Alt.Religions.Scientology - cult spams the network Fredric Rice The Skeptic Tank (818) 335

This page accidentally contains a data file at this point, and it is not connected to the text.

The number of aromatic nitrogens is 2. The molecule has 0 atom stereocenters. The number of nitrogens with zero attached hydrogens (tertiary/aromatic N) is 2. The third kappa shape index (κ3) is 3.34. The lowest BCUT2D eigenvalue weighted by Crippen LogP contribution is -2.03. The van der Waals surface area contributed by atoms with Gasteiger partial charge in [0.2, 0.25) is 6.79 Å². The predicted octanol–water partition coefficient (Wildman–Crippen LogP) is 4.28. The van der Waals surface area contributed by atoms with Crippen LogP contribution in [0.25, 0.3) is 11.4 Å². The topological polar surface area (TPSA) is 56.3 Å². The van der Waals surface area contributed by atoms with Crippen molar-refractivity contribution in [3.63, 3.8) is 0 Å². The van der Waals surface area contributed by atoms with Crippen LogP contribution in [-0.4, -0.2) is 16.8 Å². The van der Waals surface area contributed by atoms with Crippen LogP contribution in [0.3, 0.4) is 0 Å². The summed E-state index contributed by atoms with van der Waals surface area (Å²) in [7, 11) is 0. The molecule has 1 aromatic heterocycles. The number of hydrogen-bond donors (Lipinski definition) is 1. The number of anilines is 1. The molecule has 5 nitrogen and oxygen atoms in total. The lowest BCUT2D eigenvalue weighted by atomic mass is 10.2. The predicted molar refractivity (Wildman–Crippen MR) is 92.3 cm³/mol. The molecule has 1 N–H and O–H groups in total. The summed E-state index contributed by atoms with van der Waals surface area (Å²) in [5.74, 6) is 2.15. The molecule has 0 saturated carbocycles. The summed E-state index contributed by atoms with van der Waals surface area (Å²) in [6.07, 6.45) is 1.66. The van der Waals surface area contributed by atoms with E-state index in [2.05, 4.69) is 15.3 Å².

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* Alt.Religions.Scientology - cult spams the network Fredric Rice The Skeptic Tank (818) 335-9601 Clocking in on the "Just-when-you-thought-they-couldn't- get-any-lower" port: As most members of FidoNet and Internet know, the "church" of Scientology has been engaged in a war against Internet and BBS SysOps around the world in an attempt to silence both their critics as well as those (usually ex-Scientologists) who continually expose both the contents of and criminal activities of the "church." The focus of their war against the networks has always been alt.religion.scientology and, to a far smaller extent, a few FidoNet forums, yet they have also tried to silence critics out in the real world. Time Magazine, the Washington Post, television news, and even makers of Public Broadcasting documentaries which have exposed the activities of the cult have been attacked, both in the courts as well as physically in person. (Members of the cult even vandalized the automobiles of PBS employees in an attempt to silence them.) In the past (as reported by newspapers and magazines around the world) the cult has repeatedly tried to illegally remove the alt.religion.scientology forum from Internet, forging messages to do so. Additionally, unknown members of the cult have been assigned ("Hatted" in the jargon of the cult) to systematically forge cancellation messages of other participants' messages. The latest low to which the cult had stooped to has been to try to spam the forum with _thousands_ of pointless, meandering, we've-seen-it-all-before propaganda messages daily. Those who may be new to FidoNet or Internet might not know how the two technologies are different. In FidoNet messages are created on thousands of systems, collected and grouped by echo tag, and sent to a series of centralized locations and messages which are dropped into the datastream are not recallable by the author. On Internet, however, an individual may cancel a posting at a later date which has the effect of requesting that all systems which have the designated message identification number be deleted. A system then has the option of removing the canceled message or not. Additionally, in FidoNet we employ AreaFix to turn on or turn off subscribed echo forums whereas in Internet, a rmgroup is sent to a centralized location to have the entire group removed from all the mail servers which honor the rmgroup. The last way in which the two are different is the control of message spamming. In FidoNet a disruptive influence is quite easily removed simply by asking the SysOp or the SysOp's network coordinator to remove someone. (Unless said someone is Steve Winter. ) Internet doesn't have that ability. Internet Service Providers must be asked to remove a disruptive individual from a newsgroup yet, if it's a commercial account, most ISP's don't _like_ removing someone from having access to newsgroups based simply upon a rash of complaints filed against them. The primary reason for not wishing to remove disruptive individuals seems to be the cries of censorship which plagues ISPs these days. (While America Online has no ethical or moral qualms against imposing censorship, nearly every other ISP does to different degrees.) FidoNet and Internet do share a common problem with removing a disruptive individual, however, and members of the Scientology cult have been putting this failing into good use: Someone who is ejected from a FidoNet newsgroup may simply locate another system which carries the echo and thus continue to post until he is once again ejected from that system. It then becomes an easy exercise to go through a list of systems known to carry the echo and an individual can live a long, long time -- provided they are willing to expend the time, money, and effort. The Scientology cult has been picking up free hours from a broad spectrum of Internet Service Providers and posting thousands upon thousands of messages -- until the ISP puts a stop to it at which point another account is used on the same ISP for the same network abuse or another ISP is used altogether. The Scientology cult has drawn attention to itself around the world, even prompting a report from Taz. Cornelius Krasel, U Wuerzburg, (Dept. of Pharmacology, Versbacher Str. 9 D-97078 Wuerzburg, Germany, email: phak004@rzbox.uni-wuerzburg.de ) offered a translation of the article: [the office] Robots suffocate the discussion Since several weeks, the usenet newsgroup "alt.religion.scientology" is being flooded by anonymous nonsense contributions. Shouting down used to be not quite so easy: one needed a majority on their side. It has become more convenient in the Internet. The automatical electronic down-shouter squashes any discussion - without any majority. In the usenet group alt.religion.scientology followers and adversaries of the science-fiction author, L. Ron Hubbard, discuss enthusiastically about his odd teachings. Recently, somebody has been trying to squash this discussion. His method, "vertical spamming", is easy: in a short period of time, a huge amount (in this case almost 10.000) of meaningless, computer-generated messages are posted in the group. This is supposed to overload the computers, but especially the participants of the discussion which have to work themselves first through hundreds of robot-letters before being able to read a sensible contribution. Unnerved, many finish the discussion. It is almost impossible for the net community to defend itself against this kind of attack. The nonsense would have to be sorted out by hand, short-lived throw-away accounts hide the true originator. Nevertheless, the American Jon Noring (noring@netcom.com) believes to have found the true cause: the Church of Scientology itself. He has placed a petition in the internet which is supposed to lead Scientology to cease the spamming (to sign the petition, send an empty email to petition-1@netcom.com until June 30th). Noring's clues for the sect's authorship: all the jamming contributions are pro-scientology, nothing but short excerpts from a Scientology publication, and all start with the same introductory sentence which states that "a lot of wrong information about Scientology is being distributed in alt.religion.scientology". When, some time ago, "secret" teaching documents of the sect had been published on the net, Scientology had used similar "throw-away-accounts" and normed texts to take the publications back - why, Noring asks, remains the sect silent this time, although large parts of the injected postings contain a copyright mark? The silent approval would speak for a participation of the money-greedy organization. In addition, Noring thinks that Scientologists planned such spamming for a long time - the secret plan can be found in his directory at ftp://ftp.netcom.com/pub/no/noring/spamplan.txt Stefan Kuzmany: kuzmany@ifkw.uni-muenchen.de TAZ Nr. 4953 of 06/20/1996 page 12 Internet 77 lines TAZ report Stefan Kuzmany More information on the attack can be found at: Spam Information at http://daemon.apana.org.au/~fjc/scn/spam.html More Spam Information at http://www.bway.net/~keith/spam/spam.htm It's important, I feel, to get a broad-spectrum exposure of what is being done to Internet out into both FidoNet and the real world as I can expect the success or failure of the attacks to be an object lesson for others who might feel the need to emulate the Scientology cult's activities. In FidoNet we have yet to experience this level of attack -- we have safeguards. Knowing what type of activities "hatted" members of the cult are expected to engage in before hand will doubtless keep most people from joining the cult. Knowing that technological fixes for such abuse exists and that spamming to silence critics is a futile and embarrassing prospect should also help to keep this type of abuse down. Spread the word.